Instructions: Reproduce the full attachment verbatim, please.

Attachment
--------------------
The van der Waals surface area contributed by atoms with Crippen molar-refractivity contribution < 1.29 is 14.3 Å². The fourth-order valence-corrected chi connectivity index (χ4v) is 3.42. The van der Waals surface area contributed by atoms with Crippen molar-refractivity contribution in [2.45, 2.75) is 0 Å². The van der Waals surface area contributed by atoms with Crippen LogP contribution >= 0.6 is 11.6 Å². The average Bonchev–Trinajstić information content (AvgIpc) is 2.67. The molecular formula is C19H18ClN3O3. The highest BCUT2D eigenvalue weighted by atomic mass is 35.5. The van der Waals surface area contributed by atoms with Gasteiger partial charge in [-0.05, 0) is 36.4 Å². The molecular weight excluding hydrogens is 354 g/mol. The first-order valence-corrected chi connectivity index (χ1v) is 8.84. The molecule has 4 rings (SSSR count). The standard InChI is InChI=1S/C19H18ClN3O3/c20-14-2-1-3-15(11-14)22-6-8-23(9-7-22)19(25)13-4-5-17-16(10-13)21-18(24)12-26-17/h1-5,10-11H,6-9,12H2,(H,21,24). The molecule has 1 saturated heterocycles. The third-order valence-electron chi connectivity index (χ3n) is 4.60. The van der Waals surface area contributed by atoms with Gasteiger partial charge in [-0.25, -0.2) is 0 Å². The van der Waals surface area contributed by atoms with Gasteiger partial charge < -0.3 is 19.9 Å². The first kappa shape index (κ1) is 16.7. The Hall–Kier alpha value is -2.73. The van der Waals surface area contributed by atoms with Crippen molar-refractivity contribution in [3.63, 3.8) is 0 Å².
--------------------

The van der Waals surface area contributed by atoms with Crippen molar-refractivity contribution < 1.29 is 14.3 Å². The fourth-order valence-corrected chi connectivity index (χ4v) is 3.42. The van der Waals surface area contributed by atoms with Crippen molar-refractivity contribution in [2.45, 2.75) is 0 Å². The van der Waals surface area contributed by atoms with Crippen LogP contribution >= 0.6 is 11.6 Å². The average Bonchev–Trinajstić information content (AvgIpc) is 2.67. The molecular formula is C19H18ClN3O3. The highest BCUT2D eigenvalue weighted by atomic mass is 35.5. The van der Waals surface area contributed by atoms with Gasteiger partial charge in [-0.05, 0) is 36.4 Å². The molecular weight excluding hydrogens is 354 g/mol. The first-order valence-corrected chi connectivity index (χ1v) is 8.84. The molecule has 4 rings (SSSR count). The standard InChI is InChI=1S/C19H18ClN3O3/c20-14-2-1-3-15(11-14)22-6-8-23(9-7-22)19(25)13-4-5-17-16(10-13)21-18(24)12-26-17/h1-5,10-11H,6-9,12H2,(H,21,24). The molecule has 1 saturated heterocycles. The third-order valence-electron chi connectivity index (χ3n) is 4.60. The van der Waals surface area contributed by atoms with Gasteiger partial charge in [-0.25, -0.2) is 0 Å². The van der Waals surface area contributed by atoms with Gasteiger partial charge < -0.3 is 19.9 Å². The first kappa shape index (κ1) is 16.7. The Hall–Kier alpha value is -2.73. The van der Waals surface area contributed by atoms with Crippen molar-refractivity contribution in [3.63, 3.8) is 0 Å².